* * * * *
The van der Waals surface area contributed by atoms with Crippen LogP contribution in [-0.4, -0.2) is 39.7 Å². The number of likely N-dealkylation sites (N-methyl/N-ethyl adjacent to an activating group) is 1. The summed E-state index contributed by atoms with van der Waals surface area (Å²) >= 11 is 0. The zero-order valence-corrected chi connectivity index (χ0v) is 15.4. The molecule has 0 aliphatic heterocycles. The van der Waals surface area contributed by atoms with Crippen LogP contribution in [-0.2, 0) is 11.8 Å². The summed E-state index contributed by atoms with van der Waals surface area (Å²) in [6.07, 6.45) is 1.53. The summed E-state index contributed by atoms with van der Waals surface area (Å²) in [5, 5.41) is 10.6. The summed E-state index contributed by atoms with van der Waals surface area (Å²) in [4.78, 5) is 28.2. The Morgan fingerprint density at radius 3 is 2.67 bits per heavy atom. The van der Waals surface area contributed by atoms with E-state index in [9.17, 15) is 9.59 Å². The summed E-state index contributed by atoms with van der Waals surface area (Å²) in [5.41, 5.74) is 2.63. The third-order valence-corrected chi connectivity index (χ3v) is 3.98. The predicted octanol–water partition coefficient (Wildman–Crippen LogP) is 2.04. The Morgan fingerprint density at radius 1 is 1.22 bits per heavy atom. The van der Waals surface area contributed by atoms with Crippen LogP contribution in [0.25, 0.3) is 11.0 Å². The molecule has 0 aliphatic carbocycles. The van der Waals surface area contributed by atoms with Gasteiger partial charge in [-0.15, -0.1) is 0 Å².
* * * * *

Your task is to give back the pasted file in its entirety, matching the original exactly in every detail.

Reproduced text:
The van der Waals surface area contributed by atoms with Crippen LogP contribution in [-0.4, -0.2) is 39.7 Å². The number of likely N-dealkylation sites (N-methyl/N-ethyl adjacent to an activating group) is 1. The summed E-state index contributed by atoms with van der Waals surface area (Å²) >= 11 is 0. The zero-order valence-corrected chi connectivity index (χ0v) is 15.4. The molecule has 0 aliphatic heterocycles. The van der Waals surface area contributed by atoms with Crippen LogP contribution in [-0.2, 0) is 11.8 Å². The summed E-state index contributed by atoms with van der Waals surface area (Å²) in [6.07, 6.45) is 1.53. The summed E-state index contributed by atoms with van der Waals surface area (Å²) in [5, 5.41) is 10.6. The summed E-state index contributed by atoms with van der Waals surface area (Å²) in [4.78, 5) is 28.2. The Morgan fingerprint density at radius 3 is 2.67 bits per heavy atom. The van der Waals surface area contributed by atoms with E-state index in [9.17, 15) is 9.59 Å². The summed E-state index contributed by atoms with van der Waals surface area (Å²) in [5.41, 5.74) is 2.63. The third-order valence-corrected chi connectivity index (χ3v) is 3.98. The predicted octanol–water partition coefficient (Wildman–Crippen LogP) is 2.04. The Morgan fingerprint density at radius 1 is 1.22 bits per heavy atom. The van der Waals surface area contributed by atoms with Crippen LogP contribution in [0.25, 0.3) is 11.0 Å². The molecule has 0 aliphatic carbocycles. The van der Waals surface area contributed by atoms with Gasteiger partial charge in [-0.15, -0.1) is 0 Å².